Robert B. Reich, a co-founder of The American Prospect, is a Professor of Public Policy at the Goldman School of Public Policy at the University of California at Berkeley. His website can be found here and his blog can be found here.
Broadcast November 16, 2001 We hear a lot about a stimulus package coming out of Congress, eventually. Regardless of what combination of tax cuts and spending increases finally emerges, almost everyone agrees that the government has to spur the economy right now. Alan Greenspan and company can't do it alone. Cuts in short-term rates are helpful, but we can't fight this recession with one hand tied behind our back. We also need government to spend more and tax less now. But the federal government isn't the only government in American whose spending and taxing affects the economy. There are also 50 state governments and hundreds of city governments. In fact, if you add up the budgets of all of America's states and cities, you reach almost the same figure as the federal budget, in the order of some $2 trillion this year. In other words, the fiscal policy coming out of Washington is only half of America's fiscal policy. So what's the story with the other half? Are state and local...
Broadcast December 6, 2001 For years now, many management gurus have been urging companies to give their employees a larger share of the profits. The thinking was that workers who invested in their own company would work harder because there'd be a direct connection between effort and reward. This idea came just at a time when many companies were ending the old-fashioned kind of pension plan that guaranteed employees a certain fixed amount of money every month after retirement. Companies replaced those plans with 401(k) retirement accounts. Instead of a specific pension, employees, and sometimes employers, now invest a certain amount every month tax-deferred. After retirement, employees live off the cumulative investment. Combine the two ideas--workers getting a share in the profits of their own companies and 401(k) retirement accounts--and you have more and more workers investing a portion of their paychecks in 401(k) retirement plans featuring their own company's stock. Well, this...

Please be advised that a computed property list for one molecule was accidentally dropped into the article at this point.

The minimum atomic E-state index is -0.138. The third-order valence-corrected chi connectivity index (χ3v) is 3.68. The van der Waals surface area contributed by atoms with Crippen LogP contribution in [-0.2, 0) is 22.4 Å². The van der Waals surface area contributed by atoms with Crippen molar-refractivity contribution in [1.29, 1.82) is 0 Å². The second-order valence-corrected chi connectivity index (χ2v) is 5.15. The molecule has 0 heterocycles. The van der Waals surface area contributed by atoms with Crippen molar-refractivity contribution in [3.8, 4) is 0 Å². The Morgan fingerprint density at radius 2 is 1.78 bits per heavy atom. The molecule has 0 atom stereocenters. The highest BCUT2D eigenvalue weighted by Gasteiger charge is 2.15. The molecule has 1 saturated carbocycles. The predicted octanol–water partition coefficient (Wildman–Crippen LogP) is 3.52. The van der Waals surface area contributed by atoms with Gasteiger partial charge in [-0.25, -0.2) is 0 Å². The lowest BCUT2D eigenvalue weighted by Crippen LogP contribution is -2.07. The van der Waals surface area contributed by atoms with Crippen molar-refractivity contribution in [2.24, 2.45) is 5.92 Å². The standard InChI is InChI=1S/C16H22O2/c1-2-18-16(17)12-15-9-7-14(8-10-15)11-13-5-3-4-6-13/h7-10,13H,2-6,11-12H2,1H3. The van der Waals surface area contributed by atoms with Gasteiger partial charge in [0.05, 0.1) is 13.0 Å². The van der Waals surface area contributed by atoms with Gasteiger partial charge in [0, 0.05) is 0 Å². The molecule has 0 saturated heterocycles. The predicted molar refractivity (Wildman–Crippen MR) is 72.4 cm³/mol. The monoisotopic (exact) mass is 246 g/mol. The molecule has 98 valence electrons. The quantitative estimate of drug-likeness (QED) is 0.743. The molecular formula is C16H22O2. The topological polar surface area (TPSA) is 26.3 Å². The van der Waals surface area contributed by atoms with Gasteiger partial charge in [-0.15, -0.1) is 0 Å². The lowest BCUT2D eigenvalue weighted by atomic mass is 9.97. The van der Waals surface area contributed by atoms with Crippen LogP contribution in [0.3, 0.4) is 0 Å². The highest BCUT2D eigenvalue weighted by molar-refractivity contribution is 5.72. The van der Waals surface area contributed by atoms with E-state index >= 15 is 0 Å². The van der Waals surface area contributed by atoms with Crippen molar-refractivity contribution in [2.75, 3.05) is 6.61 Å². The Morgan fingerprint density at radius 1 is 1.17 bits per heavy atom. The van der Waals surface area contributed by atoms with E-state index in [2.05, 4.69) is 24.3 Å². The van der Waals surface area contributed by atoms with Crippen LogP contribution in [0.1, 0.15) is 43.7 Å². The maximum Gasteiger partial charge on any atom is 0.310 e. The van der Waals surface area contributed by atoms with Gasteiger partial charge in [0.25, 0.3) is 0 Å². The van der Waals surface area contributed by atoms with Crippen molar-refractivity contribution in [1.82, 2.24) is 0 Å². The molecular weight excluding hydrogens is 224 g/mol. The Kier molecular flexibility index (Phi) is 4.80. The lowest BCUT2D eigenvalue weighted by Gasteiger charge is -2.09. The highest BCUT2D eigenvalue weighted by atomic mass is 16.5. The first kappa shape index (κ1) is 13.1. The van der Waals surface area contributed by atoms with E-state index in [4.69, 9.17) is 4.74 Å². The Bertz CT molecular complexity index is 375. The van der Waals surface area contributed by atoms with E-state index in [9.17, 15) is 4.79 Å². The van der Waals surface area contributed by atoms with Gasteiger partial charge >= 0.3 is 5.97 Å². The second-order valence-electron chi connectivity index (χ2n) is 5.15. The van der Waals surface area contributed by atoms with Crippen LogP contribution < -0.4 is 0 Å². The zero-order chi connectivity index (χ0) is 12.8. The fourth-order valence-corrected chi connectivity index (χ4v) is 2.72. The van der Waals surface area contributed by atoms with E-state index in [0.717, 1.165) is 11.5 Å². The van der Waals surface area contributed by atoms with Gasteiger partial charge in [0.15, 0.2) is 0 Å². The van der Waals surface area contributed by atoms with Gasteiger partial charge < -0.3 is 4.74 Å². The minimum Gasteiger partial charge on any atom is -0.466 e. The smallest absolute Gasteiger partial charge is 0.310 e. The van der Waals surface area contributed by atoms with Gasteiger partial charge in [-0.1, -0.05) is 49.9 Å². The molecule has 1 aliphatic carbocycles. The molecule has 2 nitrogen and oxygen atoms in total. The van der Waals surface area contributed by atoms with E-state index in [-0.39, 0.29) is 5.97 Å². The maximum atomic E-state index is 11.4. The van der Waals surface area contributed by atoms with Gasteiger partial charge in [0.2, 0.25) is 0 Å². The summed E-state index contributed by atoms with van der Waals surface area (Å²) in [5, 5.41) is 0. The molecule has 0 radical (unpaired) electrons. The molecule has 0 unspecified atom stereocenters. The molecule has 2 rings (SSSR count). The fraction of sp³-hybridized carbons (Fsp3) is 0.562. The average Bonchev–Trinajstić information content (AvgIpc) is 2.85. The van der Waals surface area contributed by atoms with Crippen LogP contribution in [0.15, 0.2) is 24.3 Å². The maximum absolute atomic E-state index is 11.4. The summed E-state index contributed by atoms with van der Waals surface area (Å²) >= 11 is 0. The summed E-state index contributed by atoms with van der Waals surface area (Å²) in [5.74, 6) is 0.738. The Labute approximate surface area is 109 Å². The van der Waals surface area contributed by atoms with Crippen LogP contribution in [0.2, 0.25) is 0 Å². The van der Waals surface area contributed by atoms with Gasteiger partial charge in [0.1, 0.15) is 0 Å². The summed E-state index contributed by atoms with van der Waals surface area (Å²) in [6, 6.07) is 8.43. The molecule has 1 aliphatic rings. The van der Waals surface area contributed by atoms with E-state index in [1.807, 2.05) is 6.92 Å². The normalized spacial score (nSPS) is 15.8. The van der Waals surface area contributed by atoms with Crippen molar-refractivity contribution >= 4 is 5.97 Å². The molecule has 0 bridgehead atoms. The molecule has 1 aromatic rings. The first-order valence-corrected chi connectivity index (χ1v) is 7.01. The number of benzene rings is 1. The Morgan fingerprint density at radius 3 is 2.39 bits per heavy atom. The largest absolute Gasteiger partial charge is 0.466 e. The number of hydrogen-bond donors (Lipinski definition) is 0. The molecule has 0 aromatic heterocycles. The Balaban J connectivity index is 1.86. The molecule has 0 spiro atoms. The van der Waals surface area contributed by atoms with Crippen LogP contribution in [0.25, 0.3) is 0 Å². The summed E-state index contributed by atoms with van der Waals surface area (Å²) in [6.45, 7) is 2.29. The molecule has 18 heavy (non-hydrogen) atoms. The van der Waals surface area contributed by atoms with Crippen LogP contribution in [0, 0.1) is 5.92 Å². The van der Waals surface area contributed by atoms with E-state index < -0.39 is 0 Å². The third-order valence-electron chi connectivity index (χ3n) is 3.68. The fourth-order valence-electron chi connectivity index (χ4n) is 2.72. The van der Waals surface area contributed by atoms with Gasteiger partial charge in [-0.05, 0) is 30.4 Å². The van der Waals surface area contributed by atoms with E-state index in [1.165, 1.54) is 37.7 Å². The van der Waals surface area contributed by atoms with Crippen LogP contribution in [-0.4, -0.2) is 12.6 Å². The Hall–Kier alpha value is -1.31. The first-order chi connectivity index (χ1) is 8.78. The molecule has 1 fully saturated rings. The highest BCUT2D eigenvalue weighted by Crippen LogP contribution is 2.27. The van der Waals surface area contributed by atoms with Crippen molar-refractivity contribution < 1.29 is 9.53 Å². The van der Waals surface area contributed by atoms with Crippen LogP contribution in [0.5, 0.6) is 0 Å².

Americans are turning against free trade. To halt the protectionist tide, government must
minimise the hardship and dislocation caused by foreign competition.
In a recent poll, 58 per cent of Americans agreed with the statement that foreign trade was
"bad for the US economy because cheap imports hurt wages". Only 32 per cent agreed with
the statement that trade was "good for the US economy; it creates foreign demand,
economic growth, and jobs".
What is particularly striking is that these anti-trade sentiments are being heard at a time
when the US economy is doing so well. Unemployment is lower than it has been in 30
years. People at the bottom of the wage ladder are beginning to see wage gains, for the
first time in several decades. If free trade inspires this much antipathy now, when the
economy is surging, what will happen when the economy slows, as it inevitably will?
The Washington Post
Suddenly, there's a new conversation among the country's movers and shakers, and
several ambitious plans for helping the bottom half share in the nation's prosperity: Give
them, literally, a share in America. Spread capitalism by spreading capital.
Consider President Clinton's proposed "Universal Savings Accounts." Families earning less
than $40,000 would get an annual $600 tax credit deposited directly into their USA account,
plus another $700 if they deposited $700 of their own money into the account. That adds
up to an annual nest egg of $2,000. If they continue doing the same thing for 40 years,
assuming a modest 5 percent rate of return on their savings, their nest egg would grow
into a brontosaurus egg of more than $250,000. That would give most families a big boost
Make no mistake. The effect of this plan would be to redistribute capital assets to
The Wall Street Journal
If you want to make a dent in the real problems of poor people around the
world, don't fund another panel of experts to do a major report on global
hunger, overpopulation, global poverty, global illiteracy, child labor or
ethnic strife. Don't create a program, institute or project staffed by earnest
young political scientists and economics postdocs. Don't convene a forum
of leading thinkers, CEOs, journalists, and statesmen at a conference
center in Aspen, Jackson Hole, Vale, Davos, Geneva or any other beautiful
locale. This has all been done, sometimes usefully, but it's not what's most
Instead, work from the bottom up. Do the 21st-century equivalent of what
Andrew Carnegie did a century ago: Build public libraries for the world's
digital have-nots. I don't mean giant marble-edificed, intimidating
Greek-columned places downtown, housing millions of tomes. I mean